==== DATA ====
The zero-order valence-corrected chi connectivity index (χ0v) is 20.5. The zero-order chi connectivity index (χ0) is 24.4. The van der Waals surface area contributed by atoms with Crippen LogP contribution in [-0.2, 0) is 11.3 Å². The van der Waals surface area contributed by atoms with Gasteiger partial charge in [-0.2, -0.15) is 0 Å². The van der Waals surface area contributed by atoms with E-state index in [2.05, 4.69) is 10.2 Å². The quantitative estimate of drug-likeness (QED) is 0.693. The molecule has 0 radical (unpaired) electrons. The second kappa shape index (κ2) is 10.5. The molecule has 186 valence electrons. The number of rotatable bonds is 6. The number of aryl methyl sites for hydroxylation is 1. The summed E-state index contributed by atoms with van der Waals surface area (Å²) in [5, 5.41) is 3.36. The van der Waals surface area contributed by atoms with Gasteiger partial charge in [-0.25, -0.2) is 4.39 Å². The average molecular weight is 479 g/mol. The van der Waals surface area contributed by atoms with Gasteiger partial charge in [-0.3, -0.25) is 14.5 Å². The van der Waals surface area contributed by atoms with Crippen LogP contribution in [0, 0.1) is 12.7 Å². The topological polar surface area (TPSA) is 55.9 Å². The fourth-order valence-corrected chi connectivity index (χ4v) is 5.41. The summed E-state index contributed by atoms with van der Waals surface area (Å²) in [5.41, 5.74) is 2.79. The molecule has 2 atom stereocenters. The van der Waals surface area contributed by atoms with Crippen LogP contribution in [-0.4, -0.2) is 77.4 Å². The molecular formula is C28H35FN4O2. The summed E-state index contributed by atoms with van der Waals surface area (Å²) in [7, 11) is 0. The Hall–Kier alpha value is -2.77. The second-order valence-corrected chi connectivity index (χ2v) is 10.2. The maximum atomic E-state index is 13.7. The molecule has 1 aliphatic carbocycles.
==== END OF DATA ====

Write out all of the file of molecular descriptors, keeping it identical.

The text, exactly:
The zero-order valence-corrected chi connectivity index (χ0v) is 20.5. The zero-order chi connectivity index (χ0) is 24.4. The van der Waals surface area contributed by atoms with Crippen LogP contribution in [-0.2, 0) is 11.3 Å². The van der Waals surface area contributed by atoms with Gasteiger partial charge in [-0.2, -0.15) is 0 Å². The van der Waals surface area contributed by atoms with E-state index in [2.05, 4.69) is 10.2 Å². The quantitative estimate of drug-likeness (QED) is 0.693. The molecule has 0 radical (unpaired) electrons. The second kappa shape index (κ2) is 10.5. The molecule has 186 valence electrons. The number of rotatable bonds is 6. The number of aryl methyl sites for hydroxylation is 1. The summed E-state index contributed by atoms with van der Waals surface area (Å²) in [5, 5.41) is 3.36. The van der Waals surface area contributed by atoms with Gasteiger partial charge in [-0.25, -0.2) is 4.39 Å². The average molecular weight is 479 g/mol. The van der Waals surface area contributed by atoms with Gasteiger partial charge in [-0.3, -0.25) is 14.5 Å². The van der Waals surface area contributed by atoms with Crippen LogP contribution in [0, 0.1) is 12.7 Å². The topological polar surface area (TPSA) is 55.9 Å². The fourth-order valence-corrected chi connectivity index (χ4v) is 5.41. The summed E-state index contributed by atoms with van der Waals surface area (Å²) in [5.41, 5.74) is 2.79. The molecule has 2 atom stereocenters. The van der Waals surface area contributed by atoms with Crippen LogP contribution in [-0.4, -0.2) is 77.4 Å². The molecular formula is C28H35FN4O2. The summed E-state index contributed by atoms with van der Waals surface area (Å²) in [7, 11) is 0. The Hall–Kier alpha value is -2.77. The second-order valence-corrected chi connectivity index (χ2v) is 10.2. The maximum atomic E-state index is 13.7. The molecule has 1 aliphatic carbocycles.